THE ABANDONED WIFE
Bali, Indonesia, 1959
It was by mere chance that I saw Theo Meier’s wife, especially under the circumstances in which it occurred. It was on the island of Bali in August 1959.
I had no intention whatsoever of going to Bali. Coincidence took me there. I was living in Tahiti, attempting to write the great American novel, but was finding it an impossible place to work with all the diversions the island has to offer. I don’t know how the likes of Charles Nordoff and James Norman Hall did it and were able to produce the Bounty Trilogy. In my case, I had resigned myself to the fact that I had to move on to an environment more conducive to writing and was planning to leave Tahiti when one afternoon, while sitting with friends at Viama’s Cafe along the waterfront, a white sail appeared on the horizon.
Even from a distance, we could see this was no ordinary yacht. The rig was that of a schooner, but not one of those battered and bruised lusty trading schooners that operated in French Polynesia in those days. This was a sleek, trim yacht with a white hull that glistened in the sun. You knew at first sight she was not a vessel that smelled of copra and diesel. She tacked once under full sail past the entrance, dropped sails and under power entered the harbor. She was a magnificent vessel, a magnificent yacht flying American colors. She caught the attention of everyone on the quay that afternoon.
Schooner Northwinds, her name proudly displayed across the stern, had no sooner dropped anchor and warped her stern up to the quay when we learned that the skipper, a wealthy lumber man from Oregon, was taking his family-with his wife’s sister and her husband and their two kids-on a tour of the South Pacific. We also learned the skipper was looking for a tutor for the five children. Having spent a few years as a schoolteacher before turning writer, I applied for the position and was accepted. I spent the next six months aboard Northwinds, fulfilling dreams, sailing to forgotten islands, dropping anchor in forbidden ports that one only reads about in the classics.
Indeed, there can be no better dream come true than sailing the South Seas aboard a sailing schooner, bringing up new landfalls, new ports, and new experiences. As exciting as the tales of sailing the South Seas might be though, it has little to do with the story of Theo Meier, except for one important thing-art. Ed Delongo, the skipper owner, was looking for local art in the Pacific, which I learned only after we had set sail some months before.
But he was a hundred years too late. In civilizing the islanders, the missionaries destroyed the islanders’ culture, their traditions, their dance, their music, and their art. We sailed from one island chain to another, picking up an occasional carving, shunning their seashell artifacts and their coconut and bamboo handicrafts. From Fiji, we sailed to Port Vila in the New Hebrides, a muddled condominium governed by France and Great Britain, where, like Polynesia, their art and culture were lost. Captain Delongo searched long and hard for carvings, but was able only to find a few “story boards” and titikis too large to take aboard Northwinds. He had these shipped back to Portland. But not all was lost. At the Yacht Club in Port Vila, he heard an intriguing story about a South Sea island painter who had once lived in the New Hebrides and was now living on Bali, only a short sail beyond the New Hebrides. “He was character,” the old timer at the yacht club said. ”A painter he was, here in Port Vila many years ago, and the last we heard, he now lives in Bali.” The man thought for a moment. “His name is Meier, Theo Meier. You should look him up. He went through the islands painting the natives, getting into all kinds of trouble.”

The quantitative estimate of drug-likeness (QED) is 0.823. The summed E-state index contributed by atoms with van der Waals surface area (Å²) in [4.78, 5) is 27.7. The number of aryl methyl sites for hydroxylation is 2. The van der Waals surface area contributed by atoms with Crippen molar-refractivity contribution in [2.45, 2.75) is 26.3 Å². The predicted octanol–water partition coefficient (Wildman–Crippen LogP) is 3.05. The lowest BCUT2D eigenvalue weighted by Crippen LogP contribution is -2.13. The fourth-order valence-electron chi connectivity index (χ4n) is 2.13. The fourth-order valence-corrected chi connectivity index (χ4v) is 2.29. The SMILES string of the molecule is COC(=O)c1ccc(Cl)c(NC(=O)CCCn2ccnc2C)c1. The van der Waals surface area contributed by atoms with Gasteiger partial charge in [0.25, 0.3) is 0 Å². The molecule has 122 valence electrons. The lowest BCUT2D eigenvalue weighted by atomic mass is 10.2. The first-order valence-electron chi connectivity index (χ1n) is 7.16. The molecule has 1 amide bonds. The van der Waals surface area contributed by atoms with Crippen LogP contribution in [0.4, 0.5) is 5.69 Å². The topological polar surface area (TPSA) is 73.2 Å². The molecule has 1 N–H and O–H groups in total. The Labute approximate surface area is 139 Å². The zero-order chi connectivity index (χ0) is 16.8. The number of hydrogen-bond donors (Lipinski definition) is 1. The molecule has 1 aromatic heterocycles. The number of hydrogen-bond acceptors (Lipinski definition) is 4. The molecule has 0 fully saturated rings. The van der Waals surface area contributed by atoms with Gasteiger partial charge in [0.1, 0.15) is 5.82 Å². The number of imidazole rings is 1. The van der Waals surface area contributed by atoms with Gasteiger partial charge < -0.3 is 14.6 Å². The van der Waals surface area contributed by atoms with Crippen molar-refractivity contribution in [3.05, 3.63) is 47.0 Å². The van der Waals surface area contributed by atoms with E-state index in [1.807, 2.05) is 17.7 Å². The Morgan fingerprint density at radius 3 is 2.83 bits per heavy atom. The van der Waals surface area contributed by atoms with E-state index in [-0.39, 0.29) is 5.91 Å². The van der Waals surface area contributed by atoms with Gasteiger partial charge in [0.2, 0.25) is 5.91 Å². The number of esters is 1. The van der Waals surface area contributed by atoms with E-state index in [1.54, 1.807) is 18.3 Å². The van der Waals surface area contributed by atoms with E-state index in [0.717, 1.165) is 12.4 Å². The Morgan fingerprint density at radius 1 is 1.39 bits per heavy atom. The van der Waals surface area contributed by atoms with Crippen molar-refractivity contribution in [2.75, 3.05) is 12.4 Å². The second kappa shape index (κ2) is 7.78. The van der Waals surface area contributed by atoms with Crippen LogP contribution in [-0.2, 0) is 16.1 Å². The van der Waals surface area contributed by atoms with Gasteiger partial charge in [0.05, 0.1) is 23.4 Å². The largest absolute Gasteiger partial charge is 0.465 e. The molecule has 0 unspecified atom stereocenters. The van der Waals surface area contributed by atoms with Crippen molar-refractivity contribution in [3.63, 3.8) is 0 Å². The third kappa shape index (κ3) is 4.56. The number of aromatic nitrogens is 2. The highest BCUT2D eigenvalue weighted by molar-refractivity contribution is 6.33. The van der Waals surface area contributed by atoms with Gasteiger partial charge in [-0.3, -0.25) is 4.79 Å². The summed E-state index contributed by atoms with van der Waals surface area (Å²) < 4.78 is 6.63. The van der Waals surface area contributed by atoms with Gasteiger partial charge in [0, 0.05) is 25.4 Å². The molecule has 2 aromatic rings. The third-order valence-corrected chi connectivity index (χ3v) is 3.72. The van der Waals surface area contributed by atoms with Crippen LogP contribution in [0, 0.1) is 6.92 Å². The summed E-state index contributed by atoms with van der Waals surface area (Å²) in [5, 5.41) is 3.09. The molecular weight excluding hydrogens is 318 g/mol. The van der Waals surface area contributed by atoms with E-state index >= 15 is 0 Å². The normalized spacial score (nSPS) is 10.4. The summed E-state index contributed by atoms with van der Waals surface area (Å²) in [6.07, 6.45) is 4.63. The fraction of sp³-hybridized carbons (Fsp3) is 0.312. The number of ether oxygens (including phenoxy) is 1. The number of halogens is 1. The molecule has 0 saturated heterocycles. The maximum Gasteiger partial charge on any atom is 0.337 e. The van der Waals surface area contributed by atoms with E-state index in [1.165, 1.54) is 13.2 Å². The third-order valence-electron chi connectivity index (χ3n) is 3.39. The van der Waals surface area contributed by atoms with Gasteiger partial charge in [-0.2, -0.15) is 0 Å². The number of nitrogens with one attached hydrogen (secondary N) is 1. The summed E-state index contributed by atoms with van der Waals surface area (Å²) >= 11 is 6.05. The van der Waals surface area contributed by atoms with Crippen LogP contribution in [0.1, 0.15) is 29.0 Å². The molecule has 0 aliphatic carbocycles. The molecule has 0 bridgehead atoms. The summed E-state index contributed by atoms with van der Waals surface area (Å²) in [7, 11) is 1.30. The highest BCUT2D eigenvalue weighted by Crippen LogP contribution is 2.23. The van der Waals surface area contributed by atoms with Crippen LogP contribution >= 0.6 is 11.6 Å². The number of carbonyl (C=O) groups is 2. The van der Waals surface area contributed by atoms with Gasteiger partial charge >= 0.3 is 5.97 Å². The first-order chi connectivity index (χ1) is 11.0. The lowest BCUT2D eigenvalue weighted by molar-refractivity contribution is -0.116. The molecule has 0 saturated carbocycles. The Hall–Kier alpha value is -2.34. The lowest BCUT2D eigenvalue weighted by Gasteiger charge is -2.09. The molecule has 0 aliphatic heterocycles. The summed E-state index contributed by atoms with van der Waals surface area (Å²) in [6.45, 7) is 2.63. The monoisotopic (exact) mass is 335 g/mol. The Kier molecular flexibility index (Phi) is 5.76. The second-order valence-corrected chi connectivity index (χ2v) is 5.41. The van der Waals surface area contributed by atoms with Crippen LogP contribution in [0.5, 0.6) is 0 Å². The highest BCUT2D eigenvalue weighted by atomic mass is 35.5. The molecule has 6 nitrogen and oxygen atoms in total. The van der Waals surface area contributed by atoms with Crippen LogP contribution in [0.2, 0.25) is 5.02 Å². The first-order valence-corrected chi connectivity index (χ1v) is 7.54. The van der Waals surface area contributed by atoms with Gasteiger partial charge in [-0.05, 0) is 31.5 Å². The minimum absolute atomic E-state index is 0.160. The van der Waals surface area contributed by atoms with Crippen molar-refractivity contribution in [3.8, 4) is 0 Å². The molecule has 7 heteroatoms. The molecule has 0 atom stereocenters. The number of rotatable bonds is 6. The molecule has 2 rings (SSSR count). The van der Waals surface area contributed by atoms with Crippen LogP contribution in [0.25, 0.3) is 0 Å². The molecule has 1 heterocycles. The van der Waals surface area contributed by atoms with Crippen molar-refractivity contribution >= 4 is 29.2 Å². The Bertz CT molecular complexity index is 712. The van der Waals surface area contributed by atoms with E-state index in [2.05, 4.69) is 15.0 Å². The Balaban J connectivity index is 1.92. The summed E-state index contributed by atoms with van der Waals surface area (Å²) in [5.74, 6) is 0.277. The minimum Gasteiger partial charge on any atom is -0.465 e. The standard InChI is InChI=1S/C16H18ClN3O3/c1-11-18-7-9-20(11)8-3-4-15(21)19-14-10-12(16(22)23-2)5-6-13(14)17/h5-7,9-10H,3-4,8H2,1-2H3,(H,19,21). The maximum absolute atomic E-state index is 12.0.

A month later Northwinds sailed into Berroa Harbor on the lovely island of Bali. We spent our days and evenings victims of the island and the Balinese. In those days, long before tourists, there were no guidebooks or tour guides and you were pretty much on your own, so to speak. Fortunately, our skipper, blessed with a benevolent nature, made friends and we were constantly invited out to dinners and celebrations of every sort. But to his disappointment, Theo Meier no longer lived on Bali. He had left only a month or two before our arrival. He had departed suddenly, they said, but why he left was a mystery, a subject of much talk in the island. Some said he was practicing medicine and got into trouble with the authorities; others believed he was selling drugs to the natives. They even inferred that he had collaborated with the Japanese during the war and his past was catching up with him. Other artists said he had a falling out with President Sukarno who had him and other painters deported. Next, we heard that his Balinese wife had tried to poison him, and he lost face and had to leave. Whatever it was that compelled Theo Meier to leave Bali, he did it in a mighty hurry, and leaving behind his beautiful island wife.
We were on Bali about a week, getting ready to depart, when one afternoon I decided to take a walk into the hills above the village of Ubud. It was then that I saw her.
I had left Ubud and followed a path that led up a steep climb to the hills. Somewhere far above, I heard, was a beautiful temple. “You must see it,” the Balinese told me.